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    ABSTRACT: Background: Intracranial atherosclerotic disease (ICAD) is an important cause of ischemic stroke (IS) and endothelial dysfunction plays a critical role in its onset and progression. Endothelial progenitor cells (EPCs) and endothelial production of angiogenic growth factors (AGFs) may play an essential role in this process. This study investigated the association of EPCs and AGFs with ICAD severity. Methods: A total of 42 patients who had experienced a transient ischemic attack (TIA) or IS attributable to symptomatic ICAD were included. Clinical and neurosonological evaluations were conducted between 2.4 and 8.7 years after the initial cerebrovascular event. Severe ICAD was defined as the presence of at least 1 severe intracranial stenosis, and extensive ICAD as 3 or more intracranial stenoses. Blood samples were obtained to determine EPC levels using flow cytometry (CD34+KDR+ cells), and the plasma levels of several growth factors were assessed with a protein array (Searchlight(®)). Twenty-two individuals without cerebrovascular disease and with normal ultrasonographic examination were also included. Results: No difference in the count of circulating EPCs was found between patients and controls, and a moderate increase in the number of EPCs/ml was noted in patients with extensive ICAD (p = 0.05). Patients presented decreased levels of fibroblast growth factor (FGF), vascular endothelial growth factor (VEGF) and platelet-derived growth factor (PDGF-BB) compared with controls (p = 0.002, p = 0.079 and p = 0.061, respectively). Higher levels of FGF, VEGF and PDGF-BB were found in patients with severe ICAD (p = 0.007, p = 0.07 and p = 0.07, respectively), but there was no correlation between any AGFs and EPCs. Conclusions: Symptomatic ICAD patients have decreased levels of AGFs with no correlation to the number of circulating EPCs, while patients with severe ICAD have higher levels of EPCs, FGF, VEGF and PDGF-BBs. This suggests that reduced EPC and proangiogenic factor production capacity is implicated in ICAD pathogenesis, while the more severe forms of chronic brain hypoperfusion in ICAD patients might stimulate EPC mobilization and AGF production.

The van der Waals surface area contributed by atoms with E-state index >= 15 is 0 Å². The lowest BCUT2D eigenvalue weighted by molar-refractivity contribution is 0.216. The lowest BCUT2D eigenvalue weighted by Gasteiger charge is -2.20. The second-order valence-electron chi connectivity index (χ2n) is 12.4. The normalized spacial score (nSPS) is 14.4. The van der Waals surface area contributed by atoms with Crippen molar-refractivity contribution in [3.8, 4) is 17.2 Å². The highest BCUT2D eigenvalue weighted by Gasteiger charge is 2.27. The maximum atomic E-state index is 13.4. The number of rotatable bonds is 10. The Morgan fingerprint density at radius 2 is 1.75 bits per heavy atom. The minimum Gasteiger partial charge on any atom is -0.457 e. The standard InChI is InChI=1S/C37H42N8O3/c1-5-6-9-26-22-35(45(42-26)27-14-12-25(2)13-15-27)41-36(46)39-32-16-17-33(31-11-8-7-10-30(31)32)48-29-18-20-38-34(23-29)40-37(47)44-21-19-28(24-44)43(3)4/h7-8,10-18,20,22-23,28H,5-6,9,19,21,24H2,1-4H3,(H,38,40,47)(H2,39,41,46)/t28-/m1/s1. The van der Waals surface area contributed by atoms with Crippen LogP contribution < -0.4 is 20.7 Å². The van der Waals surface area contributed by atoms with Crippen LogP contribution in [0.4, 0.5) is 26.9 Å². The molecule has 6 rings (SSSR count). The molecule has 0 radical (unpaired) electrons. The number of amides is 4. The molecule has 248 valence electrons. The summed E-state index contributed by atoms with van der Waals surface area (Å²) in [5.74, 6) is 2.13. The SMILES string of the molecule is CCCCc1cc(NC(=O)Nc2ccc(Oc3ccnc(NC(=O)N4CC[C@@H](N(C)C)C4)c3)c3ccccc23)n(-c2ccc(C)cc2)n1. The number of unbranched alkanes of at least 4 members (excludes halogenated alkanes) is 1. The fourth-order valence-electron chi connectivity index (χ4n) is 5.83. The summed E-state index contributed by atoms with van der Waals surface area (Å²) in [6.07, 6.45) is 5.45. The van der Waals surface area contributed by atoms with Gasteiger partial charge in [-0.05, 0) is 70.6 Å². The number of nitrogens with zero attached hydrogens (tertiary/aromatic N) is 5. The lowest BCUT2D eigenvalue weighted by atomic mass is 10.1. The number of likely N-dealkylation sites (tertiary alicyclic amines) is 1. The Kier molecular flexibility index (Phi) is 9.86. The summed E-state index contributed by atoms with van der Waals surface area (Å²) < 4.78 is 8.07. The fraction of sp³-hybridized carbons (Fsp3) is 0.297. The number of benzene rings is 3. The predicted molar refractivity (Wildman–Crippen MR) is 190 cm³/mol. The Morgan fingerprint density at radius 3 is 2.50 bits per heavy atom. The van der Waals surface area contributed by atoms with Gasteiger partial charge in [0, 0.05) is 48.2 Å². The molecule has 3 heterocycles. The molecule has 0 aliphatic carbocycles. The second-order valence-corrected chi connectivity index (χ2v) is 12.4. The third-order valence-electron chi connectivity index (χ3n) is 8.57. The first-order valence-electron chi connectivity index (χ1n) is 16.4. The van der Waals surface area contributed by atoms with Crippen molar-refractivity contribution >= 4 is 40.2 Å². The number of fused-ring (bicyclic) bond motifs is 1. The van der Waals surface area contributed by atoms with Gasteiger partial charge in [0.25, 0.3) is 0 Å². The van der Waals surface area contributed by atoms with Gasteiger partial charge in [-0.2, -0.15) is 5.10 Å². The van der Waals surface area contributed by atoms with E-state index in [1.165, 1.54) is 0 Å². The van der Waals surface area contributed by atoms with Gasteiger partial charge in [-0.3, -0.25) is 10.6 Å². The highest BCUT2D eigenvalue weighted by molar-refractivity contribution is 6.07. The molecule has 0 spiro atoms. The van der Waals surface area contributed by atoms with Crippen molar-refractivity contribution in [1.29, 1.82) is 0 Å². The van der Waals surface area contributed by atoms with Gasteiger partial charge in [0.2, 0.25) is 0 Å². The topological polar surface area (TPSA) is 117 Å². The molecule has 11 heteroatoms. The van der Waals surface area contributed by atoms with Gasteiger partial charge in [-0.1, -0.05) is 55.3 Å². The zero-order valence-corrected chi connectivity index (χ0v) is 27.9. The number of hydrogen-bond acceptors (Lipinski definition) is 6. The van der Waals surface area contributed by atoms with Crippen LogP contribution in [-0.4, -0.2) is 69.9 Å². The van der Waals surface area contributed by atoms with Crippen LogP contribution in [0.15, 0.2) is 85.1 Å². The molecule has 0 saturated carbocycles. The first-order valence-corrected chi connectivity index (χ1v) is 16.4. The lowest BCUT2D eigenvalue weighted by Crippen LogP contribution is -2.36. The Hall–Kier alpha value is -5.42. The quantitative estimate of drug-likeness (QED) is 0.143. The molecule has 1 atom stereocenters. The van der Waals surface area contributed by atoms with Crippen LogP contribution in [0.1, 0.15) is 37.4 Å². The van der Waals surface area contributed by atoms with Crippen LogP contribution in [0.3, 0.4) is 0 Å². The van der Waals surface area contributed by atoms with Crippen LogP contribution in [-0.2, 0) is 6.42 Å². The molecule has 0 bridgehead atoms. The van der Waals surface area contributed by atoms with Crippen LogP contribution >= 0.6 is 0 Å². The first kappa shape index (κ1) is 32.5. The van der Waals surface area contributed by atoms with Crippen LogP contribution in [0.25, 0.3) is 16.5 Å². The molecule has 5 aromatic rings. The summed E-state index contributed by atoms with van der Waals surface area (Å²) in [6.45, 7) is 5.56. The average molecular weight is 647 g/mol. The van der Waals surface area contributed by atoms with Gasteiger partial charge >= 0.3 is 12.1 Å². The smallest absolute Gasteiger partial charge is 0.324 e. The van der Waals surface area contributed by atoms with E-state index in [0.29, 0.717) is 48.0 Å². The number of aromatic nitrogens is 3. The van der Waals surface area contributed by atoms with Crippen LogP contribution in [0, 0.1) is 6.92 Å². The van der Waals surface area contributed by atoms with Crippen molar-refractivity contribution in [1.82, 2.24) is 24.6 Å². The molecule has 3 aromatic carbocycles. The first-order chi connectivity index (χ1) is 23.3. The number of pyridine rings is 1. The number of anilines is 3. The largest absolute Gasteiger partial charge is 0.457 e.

No preview · Article · Feb 2013 · Cerebrovascular Diseases